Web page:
The Apache Log4j vulnerability sparked panic amongst businesses and organizations of all sizes and across all industries this recent holiday season. The remote code execution, which allows any threat actor to run code on a server, is one of the most dangerous vulnerabilities we’ve seen. CISA Director Jen Easterly even warned that it poses severe risk to organizations.
The Log4Shell vulnerability presents a different kind of challenge for MSPs. Many software vulnerabilities are limited to a specific product or platform, such as the ProxyLogon and ProxyShell vulnerabilities in Microsoft Exchange. Once defenders know what software is vulnerable, they can check for and patch it. However, Log4Shell is a library that is used by many products. It can therefore be present in the darkest corners of an organization’s infrastructure.
Sophos has seen scans and exploit attempts from a globally distributed infrastructure on a daily basis. MSPs should expect this degree of activity to continue, due to the multi-faceted nature of the vulnerability and the large extend of patching required.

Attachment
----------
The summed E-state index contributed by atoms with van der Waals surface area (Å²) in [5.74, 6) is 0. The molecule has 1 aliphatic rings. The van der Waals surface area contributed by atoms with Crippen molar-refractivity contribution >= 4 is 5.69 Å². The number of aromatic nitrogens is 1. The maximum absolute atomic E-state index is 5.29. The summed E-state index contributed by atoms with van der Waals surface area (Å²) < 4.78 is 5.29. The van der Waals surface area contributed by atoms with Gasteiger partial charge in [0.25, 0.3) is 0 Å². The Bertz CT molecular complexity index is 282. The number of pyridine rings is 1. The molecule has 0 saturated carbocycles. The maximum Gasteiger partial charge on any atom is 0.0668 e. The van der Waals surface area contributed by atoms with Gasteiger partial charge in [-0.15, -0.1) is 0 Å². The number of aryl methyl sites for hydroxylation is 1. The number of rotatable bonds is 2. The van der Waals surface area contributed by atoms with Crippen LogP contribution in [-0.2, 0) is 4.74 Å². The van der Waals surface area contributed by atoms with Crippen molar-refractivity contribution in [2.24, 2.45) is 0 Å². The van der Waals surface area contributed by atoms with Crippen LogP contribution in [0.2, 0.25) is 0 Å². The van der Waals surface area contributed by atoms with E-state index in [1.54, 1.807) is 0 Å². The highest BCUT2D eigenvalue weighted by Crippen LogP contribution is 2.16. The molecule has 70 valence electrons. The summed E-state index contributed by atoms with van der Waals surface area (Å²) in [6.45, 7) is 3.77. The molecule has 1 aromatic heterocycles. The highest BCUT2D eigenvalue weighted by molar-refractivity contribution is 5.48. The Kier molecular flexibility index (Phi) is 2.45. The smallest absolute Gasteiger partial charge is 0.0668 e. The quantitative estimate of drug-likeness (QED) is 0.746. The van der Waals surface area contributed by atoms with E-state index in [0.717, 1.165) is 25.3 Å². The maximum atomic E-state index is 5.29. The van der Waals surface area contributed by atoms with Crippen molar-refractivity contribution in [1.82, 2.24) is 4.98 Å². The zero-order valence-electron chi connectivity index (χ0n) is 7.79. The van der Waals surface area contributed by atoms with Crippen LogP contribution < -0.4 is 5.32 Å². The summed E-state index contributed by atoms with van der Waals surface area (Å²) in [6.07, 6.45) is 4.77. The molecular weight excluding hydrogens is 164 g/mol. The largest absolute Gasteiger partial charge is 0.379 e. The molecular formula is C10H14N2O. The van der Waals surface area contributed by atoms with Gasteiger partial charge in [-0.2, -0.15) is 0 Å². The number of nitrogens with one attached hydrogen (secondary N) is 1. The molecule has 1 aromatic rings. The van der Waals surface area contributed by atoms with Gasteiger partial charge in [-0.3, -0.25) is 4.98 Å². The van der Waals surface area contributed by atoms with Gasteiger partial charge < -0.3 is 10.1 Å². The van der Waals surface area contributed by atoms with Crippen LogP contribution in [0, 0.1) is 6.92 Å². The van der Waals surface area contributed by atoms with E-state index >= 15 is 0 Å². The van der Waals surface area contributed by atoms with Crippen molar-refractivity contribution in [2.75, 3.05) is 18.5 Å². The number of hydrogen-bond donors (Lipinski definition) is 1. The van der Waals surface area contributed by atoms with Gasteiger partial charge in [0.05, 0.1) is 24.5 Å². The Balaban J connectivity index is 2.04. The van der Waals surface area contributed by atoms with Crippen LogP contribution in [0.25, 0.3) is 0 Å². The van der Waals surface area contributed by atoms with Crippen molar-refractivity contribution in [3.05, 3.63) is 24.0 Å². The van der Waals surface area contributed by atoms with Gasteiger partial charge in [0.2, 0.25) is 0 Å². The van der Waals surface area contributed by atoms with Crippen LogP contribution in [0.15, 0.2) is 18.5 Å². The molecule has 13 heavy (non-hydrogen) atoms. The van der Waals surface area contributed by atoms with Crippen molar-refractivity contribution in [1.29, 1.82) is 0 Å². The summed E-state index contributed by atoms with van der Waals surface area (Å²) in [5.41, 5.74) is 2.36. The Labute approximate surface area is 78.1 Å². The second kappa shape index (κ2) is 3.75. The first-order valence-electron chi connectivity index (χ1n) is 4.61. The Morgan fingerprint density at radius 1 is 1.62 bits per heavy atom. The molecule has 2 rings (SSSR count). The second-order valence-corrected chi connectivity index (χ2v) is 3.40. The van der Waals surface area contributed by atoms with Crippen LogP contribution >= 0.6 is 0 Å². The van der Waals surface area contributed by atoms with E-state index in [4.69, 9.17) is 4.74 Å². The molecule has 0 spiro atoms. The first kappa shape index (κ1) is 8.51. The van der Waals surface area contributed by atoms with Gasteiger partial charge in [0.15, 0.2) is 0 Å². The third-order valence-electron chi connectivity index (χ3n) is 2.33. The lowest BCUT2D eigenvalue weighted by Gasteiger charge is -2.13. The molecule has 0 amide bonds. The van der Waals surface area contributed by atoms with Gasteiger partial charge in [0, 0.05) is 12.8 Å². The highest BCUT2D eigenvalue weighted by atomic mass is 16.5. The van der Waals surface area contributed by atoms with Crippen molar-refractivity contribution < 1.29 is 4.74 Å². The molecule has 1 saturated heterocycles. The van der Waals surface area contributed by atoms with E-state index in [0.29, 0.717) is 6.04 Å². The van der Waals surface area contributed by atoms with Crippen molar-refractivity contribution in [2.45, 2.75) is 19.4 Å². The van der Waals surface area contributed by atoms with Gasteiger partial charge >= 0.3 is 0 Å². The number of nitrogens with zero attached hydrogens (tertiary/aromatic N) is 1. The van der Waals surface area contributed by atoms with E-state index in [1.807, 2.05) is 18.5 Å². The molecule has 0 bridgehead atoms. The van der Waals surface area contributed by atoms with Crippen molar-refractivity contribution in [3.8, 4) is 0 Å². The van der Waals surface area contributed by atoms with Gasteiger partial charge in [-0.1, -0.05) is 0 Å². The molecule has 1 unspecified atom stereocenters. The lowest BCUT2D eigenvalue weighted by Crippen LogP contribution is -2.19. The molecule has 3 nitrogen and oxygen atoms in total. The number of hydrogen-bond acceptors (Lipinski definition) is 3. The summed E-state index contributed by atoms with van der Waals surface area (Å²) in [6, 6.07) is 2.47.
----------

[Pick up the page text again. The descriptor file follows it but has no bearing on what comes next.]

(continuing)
Patching alone isn’t the solution, however. While MSPs have been all hands-on-deck to keep pace and ensure their customers were protected, it’s now important that they continue to proactively monitor customer environments and remove any traces of intruders, even if it just looks like nuisance commodity malware.
They must assume the worst, and act accordingly. That’s because once an attacker has secured access to a network, any infection can follow. Threat actors could still be sitting on attacks that take advantage of the vulnerability, waiting to deploy it when an organization is least expecting.
It’s also important that MSPs revisit cybersecurity basics. Organizations that maintain a strong security posture through a layered approach to defenses will be in a far less vulnerable position when the net Log4j is exposed.
More: To learn more about the Apache Log4j vulnerability, why it works, what it can do, and how to fix it click here.